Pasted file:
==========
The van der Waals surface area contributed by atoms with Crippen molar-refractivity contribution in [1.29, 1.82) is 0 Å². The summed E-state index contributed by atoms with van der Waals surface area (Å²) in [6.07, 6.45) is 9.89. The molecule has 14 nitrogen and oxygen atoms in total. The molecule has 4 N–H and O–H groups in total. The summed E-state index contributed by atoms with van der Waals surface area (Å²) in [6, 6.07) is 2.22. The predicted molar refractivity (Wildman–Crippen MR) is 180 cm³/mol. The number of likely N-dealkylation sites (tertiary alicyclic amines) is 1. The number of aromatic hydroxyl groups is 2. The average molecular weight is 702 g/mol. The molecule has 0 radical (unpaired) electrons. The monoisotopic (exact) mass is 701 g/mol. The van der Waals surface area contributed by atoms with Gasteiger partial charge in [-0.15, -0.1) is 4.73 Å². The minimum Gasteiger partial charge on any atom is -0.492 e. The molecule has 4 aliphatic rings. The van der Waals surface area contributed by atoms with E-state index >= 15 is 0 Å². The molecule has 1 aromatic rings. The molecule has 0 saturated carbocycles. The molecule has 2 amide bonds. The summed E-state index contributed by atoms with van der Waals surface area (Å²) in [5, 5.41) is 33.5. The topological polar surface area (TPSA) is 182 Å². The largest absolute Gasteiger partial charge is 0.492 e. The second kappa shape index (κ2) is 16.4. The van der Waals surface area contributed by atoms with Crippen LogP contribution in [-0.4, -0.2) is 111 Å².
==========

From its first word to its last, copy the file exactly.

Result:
The van der Waals surface area contributed by atoms with Crippen molar-refractivity contribution in [1.29, 1.82) is 0 Å². The summed E-state index contributed by atoms with van der Waals surface area (Å²) in [6.07, 6.45) is 9.89. The molecule has 14 nitrogen and oxygen atoms in total. The molecule has 4 N–H and O–H groups in total. The summed E-state index contributed by atoms with van der Waals surface area (Å²) in [6, 6.07) is 2.22. The predicted molar refractivity (Wildman–Crippen MR) is 180 cm³/mol. The number of likely N-dealkylation sites (tertiary alicyclic amines) is 1. The number of aromatic hydroxyl groups is 2. The average molecular weight is 702 g/mol. The molecule has 0 radical (unpaired) electrons. The monoisotopic (exact) mass is 701 g/mol. The van der Waals surface area contributed by atoms with Gasteiger partial charge in [-0.15, -0.1) is 4.73 Å². The minimum Gasteiger partial charge on any atom is -0.492 e. The molecule has 4 aliphatic rings. The van der Waals surface area contributed by atoms with E-state index >= 15 is 0 Å². The molecule has 1 aromatic rings. The molecule has 0 saturated carbocycles. The molecule has 2 amide bonds. The summed E-state index contributed by atoms with van der Waals surface area (Å²) in [5, 5.41) is 33.5. The topological polar surface area (TPSA) is 182 Å². The largest absolute Gasteiger partial charge is 0.492 e. The second kappa shape index (κ2) is 16.4. The van der Waals surface area contributed by atoms with Crippen LogP contribution in [-0.4, -0.2) is 111 Å².